Learning Data Science

So you want to be a data scientist. That’s great. But you may be wondering where to start. Sometimes it feels like you are trying to do the impossible like get up to the speed of light. Things get awful heavy as you start going faster. And incremental increases in speed seem to be harder and harder. Good news to you! It isn’t that hard!

Remember, data science may seem like a daunting discipline to learn, but it is a fairly new discipline. Sure it borrows from many other disciplines like statistics, machine learning, database storage, information retrieval, all of which have long histories. But remember, they were created by other human beings. That brings me to the main point. Another human being created the technology. The concepts do really fit inside of a human brain. You can understand these things.

So what do you need to be a good data scientist? From my experience, in a totally subjective, not-data-driven opinion, it’s coding chops.

I think that is what separates a good statistician from a data scientist waiting to happen. I remember in Graduate School, when somebody had something that needed to be coded that wasn’t a canned in a statistics package, they turned to me. You need to pull data off of a thousand pages on this website, and then run that data through some analysis. No problem, give me an afternoon and a thank you in your paper. That is the sort of coding chops that I am talking about. How about an estimator that isn’t supplied in the standard library for my statistics program? Write down the math and I will crank it out in an hour or two. Caution, it may run slow, until I dig into the guts of the math. How about estimating the solution to an ordinary differential equation given these initial condition that has no closed form solution? No problem, I wrote a program that did that sort of thing last week.

That is the kind of coding chops that you should have to be a data scientist. If you can make yourself that sort of a resource, then you stand a chance to become a data scientist. I suggest learning to code in python. If you want to get started with python, check out my course that teaches the basics of python.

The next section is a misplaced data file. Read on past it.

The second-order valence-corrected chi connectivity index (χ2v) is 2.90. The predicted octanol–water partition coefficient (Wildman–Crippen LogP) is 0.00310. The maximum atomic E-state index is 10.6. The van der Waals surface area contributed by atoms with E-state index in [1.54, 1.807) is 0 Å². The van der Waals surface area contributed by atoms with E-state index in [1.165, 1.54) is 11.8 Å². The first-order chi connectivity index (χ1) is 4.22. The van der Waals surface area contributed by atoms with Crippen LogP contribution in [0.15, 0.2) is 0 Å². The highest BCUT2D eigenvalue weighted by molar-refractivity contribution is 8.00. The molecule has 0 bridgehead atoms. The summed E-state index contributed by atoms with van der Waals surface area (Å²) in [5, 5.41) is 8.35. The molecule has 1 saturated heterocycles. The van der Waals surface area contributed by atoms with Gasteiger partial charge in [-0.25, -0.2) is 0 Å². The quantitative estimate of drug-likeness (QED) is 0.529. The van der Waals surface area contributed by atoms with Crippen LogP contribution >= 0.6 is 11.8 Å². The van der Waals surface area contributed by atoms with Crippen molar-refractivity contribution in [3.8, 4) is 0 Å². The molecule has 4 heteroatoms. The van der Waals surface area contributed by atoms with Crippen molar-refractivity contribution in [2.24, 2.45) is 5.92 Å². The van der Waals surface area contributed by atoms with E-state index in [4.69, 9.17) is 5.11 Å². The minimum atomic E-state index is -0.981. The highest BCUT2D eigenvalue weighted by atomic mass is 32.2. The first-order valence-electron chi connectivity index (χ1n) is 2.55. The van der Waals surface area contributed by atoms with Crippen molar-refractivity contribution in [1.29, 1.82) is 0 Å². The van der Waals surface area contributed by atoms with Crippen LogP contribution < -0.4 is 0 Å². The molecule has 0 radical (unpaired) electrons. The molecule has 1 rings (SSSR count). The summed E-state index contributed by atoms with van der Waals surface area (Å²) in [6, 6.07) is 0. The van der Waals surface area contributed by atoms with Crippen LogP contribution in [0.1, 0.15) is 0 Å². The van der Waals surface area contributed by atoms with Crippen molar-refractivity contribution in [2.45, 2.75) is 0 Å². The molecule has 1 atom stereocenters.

Next on your list of things to learn to be a data scientist is some statistics. Sure you can learn all sorts of things great things, but in my experience. The descriptive statistics that I produce tend to be the best understood analysis that I have done. Also these sorts of analysis tend to be the ones that make the most impact on my organization. That isn’t to say that the other algorithms aren’t important, its just that for the most part I tend to do lots and lots of A/B testing. So we get to do things like take the average number of clicks per impression and see if one is statistically different from the other. This is just something that you have got to know.

But statistics is really what you need to know. Imagine my shock when I got my first job, and my manager (a non-technical business type) said, “Yes, this is the mean and standard deviation. I get that, but I just wish that there was someway to actually <i>see</i> the distribution that you are talking about. I am a very visual person.” I quickly produced a histogram, and boom almost instant celebrity status.

Then you need to move on from that. You need to know some advanced algorithms. They come in handy. I’ve had to figure out how to compare multiple time series to observe the differences between a normal day, and an abnormal one before. This sort of analysis gives you similarity matrices. Check out this podcast episode to see how to do this.

dynamic time warping

Example of Warping in the time dimension.

These things can get quite unruly so you need to know linear algebra and how to apply that to a sparse matrix. Again, this is going to require coding chops, but it also implies a certain comfort with higher-level mathematics. Remember, humans came up with these mathematical ideas. So they are intelligible, in fact, often they are quite beautiful, if you know how to look at them. I wouldn’t bother with Calculus, at least not initially. Find a book on linear algebra that you like. I would curl up with that thing and just keep playing around until almost everything that you see, starts to look like a matrix or a vector. Once you have started to think like that, you have started to think like a data scientist.

In short to be a data scientist is simple. Write more code, to do more things than a statistician would. And do more statistics than a coder would. When you hit this happy medium, guess what? You are a data scientist.